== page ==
Uganda

Uganda: IDPs living with HIV and AIDS face difficulties in accessing care and support

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A comprehensive IOM mapping of HIV and AIDS service availability for internally displaced people (IDPs) in seven districts in northern Uganda has revealed that people are facing significant difficulties in accessing assistance such as counseling, treatment and support.

Care and support for orphans and other vulnerable children as well as people living with HIV and AIDS was highlighted as a significant problem for authorities and organizations providing assistance on the ground due to the overwhelming numbers of people needing help and limited resources and capacity to respond to the needs.

The mapping was carried out in the districts of Gulu, Amuru, Kitgum, Pader, Lira, Oyam and Apac, the main areas affected by years of conflict between the Ugandan authorities and the Lords Resistance Army (LRA), where an estimated 1.4 million IDPs still live in camps.

IDP leaders also stressed the lack of information on which HIV and AIDS services were available and where to go, while other results from the mapping exercise included evidence of gaps in referral systems and an inequitable geographical distribution of services to the IDP communities.

Uganda has been seen as a success story in terms of fighting the disease with a significant decrease in prevalence rates during the 1990s which stabilized from 2000. However, it now seems the burden of the AIDS epidemic has grown, according to UNAIDS which also states there are an estimated one million people living with HIV and another one million children orphaned by AIDS in the country. The HIV prevalence rate in the north central region of Uganda is amongst the highest in the country, with particular concerns over potential increasing infections due to the heightened vulnerability of IDPs, particularly amongst women and girls.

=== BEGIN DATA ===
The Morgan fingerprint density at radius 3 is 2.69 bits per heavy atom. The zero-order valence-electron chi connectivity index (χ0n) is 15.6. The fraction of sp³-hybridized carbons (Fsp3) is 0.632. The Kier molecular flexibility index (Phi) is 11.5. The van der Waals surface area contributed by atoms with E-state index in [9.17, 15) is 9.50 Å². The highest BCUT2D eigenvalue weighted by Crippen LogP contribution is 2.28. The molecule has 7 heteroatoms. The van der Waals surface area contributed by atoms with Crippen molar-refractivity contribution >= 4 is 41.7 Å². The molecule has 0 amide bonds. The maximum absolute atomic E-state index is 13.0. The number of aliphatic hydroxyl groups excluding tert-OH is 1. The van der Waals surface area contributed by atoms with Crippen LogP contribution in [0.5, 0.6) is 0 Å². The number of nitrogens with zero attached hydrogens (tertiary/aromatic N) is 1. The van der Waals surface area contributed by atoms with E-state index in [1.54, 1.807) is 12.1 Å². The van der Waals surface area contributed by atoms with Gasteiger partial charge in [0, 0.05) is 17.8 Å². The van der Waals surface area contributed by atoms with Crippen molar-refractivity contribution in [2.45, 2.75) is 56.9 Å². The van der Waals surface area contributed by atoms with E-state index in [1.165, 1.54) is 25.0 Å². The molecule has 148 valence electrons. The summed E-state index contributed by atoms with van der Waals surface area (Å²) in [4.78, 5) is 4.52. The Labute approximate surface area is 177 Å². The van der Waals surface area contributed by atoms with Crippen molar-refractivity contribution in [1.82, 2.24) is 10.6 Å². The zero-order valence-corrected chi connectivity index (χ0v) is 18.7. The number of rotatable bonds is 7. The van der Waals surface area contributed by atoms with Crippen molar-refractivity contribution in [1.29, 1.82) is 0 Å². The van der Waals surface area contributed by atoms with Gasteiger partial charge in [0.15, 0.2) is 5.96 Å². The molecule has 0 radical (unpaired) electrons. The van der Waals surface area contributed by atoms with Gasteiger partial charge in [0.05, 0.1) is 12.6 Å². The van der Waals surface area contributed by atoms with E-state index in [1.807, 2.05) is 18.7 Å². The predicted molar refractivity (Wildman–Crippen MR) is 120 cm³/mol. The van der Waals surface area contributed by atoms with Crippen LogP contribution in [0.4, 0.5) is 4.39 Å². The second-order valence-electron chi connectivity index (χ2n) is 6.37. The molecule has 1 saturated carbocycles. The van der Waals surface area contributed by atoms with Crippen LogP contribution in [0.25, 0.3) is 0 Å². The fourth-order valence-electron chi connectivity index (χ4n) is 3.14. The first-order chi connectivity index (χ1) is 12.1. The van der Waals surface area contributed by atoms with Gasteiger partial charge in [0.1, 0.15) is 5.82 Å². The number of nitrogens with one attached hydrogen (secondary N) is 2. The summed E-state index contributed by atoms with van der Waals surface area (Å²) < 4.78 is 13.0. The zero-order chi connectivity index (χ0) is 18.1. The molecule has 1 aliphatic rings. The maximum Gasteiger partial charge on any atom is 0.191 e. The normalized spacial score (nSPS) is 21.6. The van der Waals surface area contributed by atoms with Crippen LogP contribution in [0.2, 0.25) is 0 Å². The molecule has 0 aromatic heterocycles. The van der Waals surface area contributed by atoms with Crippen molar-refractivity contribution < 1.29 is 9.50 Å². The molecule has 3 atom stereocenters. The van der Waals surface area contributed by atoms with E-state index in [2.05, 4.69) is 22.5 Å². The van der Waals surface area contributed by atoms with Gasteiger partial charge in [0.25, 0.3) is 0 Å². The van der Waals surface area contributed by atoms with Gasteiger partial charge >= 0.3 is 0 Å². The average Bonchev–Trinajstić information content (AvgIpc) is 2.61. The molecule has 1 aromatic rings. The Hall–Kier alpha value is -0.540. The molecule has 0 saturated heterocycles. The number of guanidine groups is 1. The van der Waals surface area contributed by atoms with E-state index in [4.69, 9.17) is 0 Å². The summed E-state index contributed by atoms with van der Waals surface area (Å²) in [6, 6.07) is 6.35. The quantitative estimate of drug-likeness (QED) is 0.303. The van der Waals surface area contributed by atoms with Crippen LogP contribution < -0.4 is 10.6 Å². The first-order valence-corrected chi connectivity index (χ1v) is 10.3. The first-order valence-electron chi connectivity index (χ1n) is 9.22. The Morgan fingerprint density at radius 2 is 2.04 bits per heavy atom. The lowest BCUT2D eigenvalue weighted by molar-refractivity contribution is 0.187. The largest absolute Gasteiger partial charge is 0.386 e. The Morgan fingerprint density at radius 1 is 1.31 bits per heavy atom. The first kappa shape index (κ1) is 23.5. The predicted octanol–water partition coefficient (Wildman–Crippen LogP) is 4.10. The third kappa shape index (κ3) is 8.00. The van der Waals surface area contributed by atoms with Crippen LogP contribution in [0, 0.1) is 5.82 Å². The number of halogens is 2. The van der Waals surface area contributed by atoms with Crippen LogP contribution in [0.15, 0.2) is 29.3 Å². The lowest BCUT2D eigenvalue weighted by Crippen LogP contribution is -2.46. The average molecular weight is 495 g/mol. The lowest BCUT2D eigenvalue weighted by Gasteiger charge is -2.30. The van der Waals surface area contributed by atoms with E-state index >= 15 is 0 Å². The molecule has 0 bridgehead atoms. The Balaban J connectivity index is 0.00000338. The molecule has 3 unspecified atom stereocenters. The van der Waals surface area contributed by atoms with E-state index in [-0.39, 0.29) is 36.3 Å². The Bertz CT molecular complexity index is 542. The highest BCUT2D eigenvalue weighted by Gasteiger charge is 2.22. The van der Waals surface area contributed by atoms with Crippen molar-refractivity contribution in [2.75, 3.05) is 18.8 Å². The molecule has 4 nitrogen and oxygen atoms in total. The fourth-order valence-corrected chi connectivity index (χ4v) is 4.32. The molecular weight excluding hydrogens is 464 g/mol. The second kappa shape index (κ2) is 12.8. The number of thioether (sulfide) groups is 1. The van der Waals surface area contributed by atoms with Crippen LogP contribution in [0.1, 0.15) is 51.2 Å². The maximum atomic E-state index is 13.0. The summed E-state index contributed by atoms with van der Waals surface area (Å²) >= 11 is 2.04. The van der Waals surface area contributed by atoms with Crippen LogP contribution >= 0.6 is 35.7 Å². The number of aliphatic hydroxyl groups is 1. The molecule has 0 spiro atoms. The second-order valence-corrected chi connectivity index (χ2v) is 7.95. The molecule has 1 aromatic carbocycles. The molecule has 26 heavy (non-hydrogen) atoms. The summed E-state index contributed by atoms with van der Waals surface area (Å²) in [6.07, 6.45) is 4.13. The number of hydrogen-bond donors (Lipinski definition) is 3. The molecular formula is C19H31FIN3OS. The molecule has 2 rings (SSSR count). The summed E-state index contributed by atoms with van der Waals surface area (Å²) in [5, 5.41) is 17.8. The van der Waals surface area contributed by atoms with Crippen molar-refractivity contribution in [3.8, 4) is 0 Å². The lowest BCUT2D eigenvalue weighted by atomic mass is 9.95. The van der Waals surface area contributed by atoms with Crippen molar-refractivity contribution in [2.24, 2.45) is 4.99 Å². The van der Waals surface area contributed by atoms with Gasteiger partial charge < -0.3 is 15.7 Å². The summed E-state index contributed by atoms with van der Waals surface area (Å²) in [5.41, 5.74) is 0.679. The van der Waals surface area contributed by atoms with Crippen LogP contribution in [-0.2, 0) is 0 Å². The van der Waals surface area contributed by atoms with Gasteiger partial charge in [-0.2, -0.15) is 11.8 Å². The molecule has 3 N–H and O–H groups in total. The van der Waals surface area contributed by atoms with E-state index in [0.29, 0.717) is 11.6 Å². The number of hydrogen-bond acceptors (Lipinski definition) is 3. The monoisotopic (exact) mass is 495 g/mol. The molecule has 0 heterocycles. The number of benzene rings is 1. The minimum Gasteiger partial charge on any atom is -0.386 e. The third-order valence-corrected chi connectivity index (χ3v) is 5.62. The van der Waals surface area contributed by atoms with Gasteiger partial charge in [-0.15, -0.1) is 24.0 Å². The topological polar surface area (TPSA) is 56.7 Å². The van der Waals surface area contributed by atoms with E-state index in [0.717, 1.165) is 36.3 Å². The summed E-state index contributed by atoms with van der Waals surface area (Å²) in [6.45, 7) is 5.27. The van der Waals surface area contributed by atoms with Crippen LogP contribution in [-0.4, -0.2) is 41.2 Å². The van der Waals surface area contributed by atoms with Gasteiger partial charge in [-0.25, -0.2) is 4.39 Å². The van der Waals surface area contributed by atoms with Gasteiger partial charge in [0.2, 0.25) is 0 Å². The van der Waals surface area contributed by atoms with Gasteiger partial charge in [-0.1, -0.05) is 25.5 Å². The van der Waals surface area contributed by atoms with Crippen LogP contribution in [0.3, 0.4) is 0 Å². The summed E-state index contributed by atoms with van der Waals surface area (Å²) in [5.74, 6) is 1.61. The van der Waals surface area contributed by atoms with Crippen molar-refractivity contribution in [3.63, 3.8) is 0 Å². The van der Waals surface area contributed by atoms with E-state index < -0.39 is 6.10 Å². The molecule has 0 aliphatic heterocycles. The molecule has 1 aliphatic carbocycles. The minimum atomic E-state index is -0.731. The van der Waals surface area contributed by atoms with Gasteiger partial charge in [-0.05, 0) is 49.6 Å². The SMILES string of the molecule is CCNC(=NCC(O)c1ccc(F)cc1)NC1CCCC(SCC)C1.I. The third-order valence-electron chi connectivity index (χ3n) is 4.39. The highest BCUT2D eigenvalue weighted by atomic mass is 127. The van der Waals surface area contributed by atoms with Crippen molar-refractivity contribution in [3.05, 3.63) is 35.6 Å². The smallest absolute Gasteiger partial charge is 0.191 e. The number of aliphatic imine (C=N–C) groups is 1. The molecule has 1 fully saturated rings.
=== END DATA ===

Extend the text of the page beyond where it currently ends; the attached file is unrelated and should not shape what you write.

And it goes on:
"If a difference is to be made in assisting vulnerable populations affected by HIV and AIDS, there is undoubtedly a need for more resources to be made available and for programmes aimed at giving better access to services among the IDP population," said Angela St. Jules, IOM project officer in Kampala. "There needs to be better coordination and information flow among all those involved in providing these services to improve systematic referral and access to HIV and AIDS services amongst the IDP populations."

IOM is working closely with the government of Uganda district authorities to support the improvement of HIV and AIDS coordination at the district level. As part of the mapping exercise, IOM provided technical support in data management, as well as improved capacity to manage information which included the provision of computers and office furniture.

The mapping, carried out at the request of the UN Technical Working Group on HIV and AIDS and the National Committee on AIDS in Emergency Settings (NACAES) under the leadership of the Ugandan AIDS Commission (UAC), is part of a joint UN programme on health, nutrition and HIV/AIDS in northern Uganda funded by the British Department for International Development (DFID).

For further information, please contact: Angela St. Jules, IOM Kampala, tel: +254204444174, Email: astjules@iom.int

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